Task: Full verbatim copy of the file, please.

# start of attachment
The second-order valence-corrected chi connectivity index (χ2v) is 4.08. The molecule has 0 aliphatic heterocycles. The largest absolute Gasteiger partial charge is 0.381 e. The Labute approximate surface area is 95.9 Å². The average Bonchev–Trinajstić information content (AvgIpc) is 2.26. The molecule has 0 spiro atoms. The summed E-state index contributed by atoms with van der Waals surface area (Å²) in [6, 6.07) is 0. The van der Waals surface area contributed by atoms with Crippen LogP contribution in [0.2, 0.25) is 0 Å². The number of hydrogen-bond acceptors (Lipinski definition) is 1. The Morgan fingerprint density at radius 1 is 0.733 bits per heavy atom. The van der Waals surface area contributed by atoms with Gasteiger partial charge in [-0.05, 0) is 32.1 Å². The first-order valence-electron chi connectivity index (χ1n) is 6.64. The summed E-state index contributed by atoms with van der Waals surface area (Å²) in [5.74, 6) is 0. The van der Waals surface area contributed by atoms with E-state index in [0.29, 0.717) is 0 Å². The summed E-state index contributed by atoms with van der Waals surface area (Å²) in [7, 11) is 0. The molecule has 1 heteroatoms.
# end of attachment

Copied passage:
The second-order valence-corrected chi connectivity index (χ2v) is 4.08. The molecule has 0 aliphatic heterocycles. The largest absolute Gasteiger partial charge is 0.381 e. The Labute approximate surface area is 95.9 Å². The average Bonchev–Trinajstić information content (AvgIpc) is 2.26. The molecule has 0 spiro atoms. The summed E-state index contributed by atoms with van der Waals surface area (Å²) in [6, 6.07) is 0. The van der Waals surface area contributed by atoms with Crippen LogP contribution in [0.2, 0.25) is 0 Å². The number of hydrogen-bond acceptors (Lipinski definition) is 1. The Morgan fingerprint density at radius 1 is 0.733 bits per heavy atom. The van der Waals surface area contributed by atoms with Gasteiger partial charge in [-0.05, 0) is 32.1 Å². The first-order valence-electron chi connectivity index (χ1n) is 6.64. The summed E-state index contributed by atoms with van der Waals surface area (Å²) in [5.74, 6) is 0. The van der Waals surface area contributed by atoms with E-state index in [0.29, 0.717) is 0 Å². The summed E-state index contributed by atoms with van der Waals surface area (Å²) in [7, 11) is 0. The molecule has 1 heteroatoms.